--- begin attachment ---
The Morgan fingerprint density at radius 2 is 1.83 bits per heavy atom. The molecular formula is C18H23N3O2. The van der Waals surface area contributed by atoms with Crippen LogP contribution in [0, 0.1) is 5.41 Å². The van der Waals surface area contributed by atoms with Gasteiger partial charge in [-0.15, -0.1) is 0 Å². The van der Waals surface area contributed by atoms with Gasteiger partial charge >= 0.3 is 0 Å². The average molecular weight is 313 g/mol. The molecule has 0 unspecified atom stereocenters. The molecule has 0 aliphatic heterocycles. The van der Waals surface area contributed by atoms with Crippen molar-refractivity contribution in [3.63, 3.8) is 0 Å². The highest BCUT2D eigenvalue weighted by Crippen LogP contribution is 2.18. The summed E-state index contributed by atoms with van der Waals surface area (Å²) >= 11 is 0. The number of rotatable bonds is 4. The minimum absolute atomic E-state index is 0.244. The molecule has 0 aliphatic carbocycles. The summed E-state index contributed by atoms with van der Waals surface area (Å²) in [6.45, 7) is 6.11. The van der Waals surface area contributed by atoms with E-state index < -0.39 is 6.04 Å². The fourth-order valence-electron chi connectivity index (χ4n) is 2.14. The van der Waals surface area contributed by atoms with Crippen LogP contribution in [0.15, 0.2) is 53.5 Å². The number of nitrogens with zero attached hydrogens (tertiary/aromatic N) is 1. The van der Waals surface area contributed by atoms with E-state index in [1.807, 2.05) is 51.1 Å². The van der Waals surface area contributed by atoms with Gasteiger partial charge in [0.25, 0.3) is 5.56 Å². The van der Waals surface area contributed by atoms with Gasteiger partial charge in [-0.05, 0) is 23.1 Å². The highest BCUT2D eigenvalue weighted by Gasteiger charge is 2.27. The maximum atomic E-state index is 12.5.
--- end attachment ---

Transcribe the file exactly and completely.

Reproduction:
The Morgan fingerprint density at radius 2 is 1.83 bits per heavy atom. The molecular formula is C18H23N3O2. The van der Waals surface area contributed by atoms with Crippen LogP contribution in [0, 0.1) is 5.41 Å². The van der Waals surface area contributed by atoms with Gasteiger partial charge in [-0.15, -0.1) is 0 Å². The van der Waals surface area contributed by atoms with Gasteiger partial charge >= 0.3 is 0 Å². The average molecular weight is 313 g/mol. The molecule has 0 unspecified atom stereocenters. The molecule has 0 aliphatic heterocycles. The van der Waals surface area contributed by atoms with Crippen molar-refractivity contribution in [3.63, 3.8) is 0 Å². The highest BCUT2D eigenvalue weighted by Crippen LogP contribution is 2.18. The summed E-state index contributed by atoms with van der Waals surface area (Å²) >= 11 is 0. The number of rotatable bonds is 4. The minimum absolute atomic E-state index is 0.244. The molecule has 0 aliphatic carbocycles. The summed E-state index contributed by atoms with van der Waals surface area (Å²) in [6.45, 7) is 6.11. The van der Waals surface area contributed by atoms with E-state index < -0.39 is 6.04 Å². The fourth-order valence-electron chi connectivity index (χ4n) is 2.14. The van der Waals surface area contributed by atoms with Crippen LogP contribution in [0.15, 0.2) is 53.5 Å². The number of nitrogens with zero attached hydrogens (tertiary/aromatic N) is 1. The van der Waals surface area contributed by atoms with E-state index in [1.807, 2.05) is 51.1 Å². The van der Waals surface area contributed by atoms with Gasteiger partial charge in [0.25, 0.3) is 5.56 Å². The van der Waals surface area contributed by atoms with Gasteiger partial charge in [-0.05, 0) is 23.1 Å². The highest BCUT2D eigenvalue weighted by Gasteiger charge is 2.27. The maximum atomic E-state index is 12.5.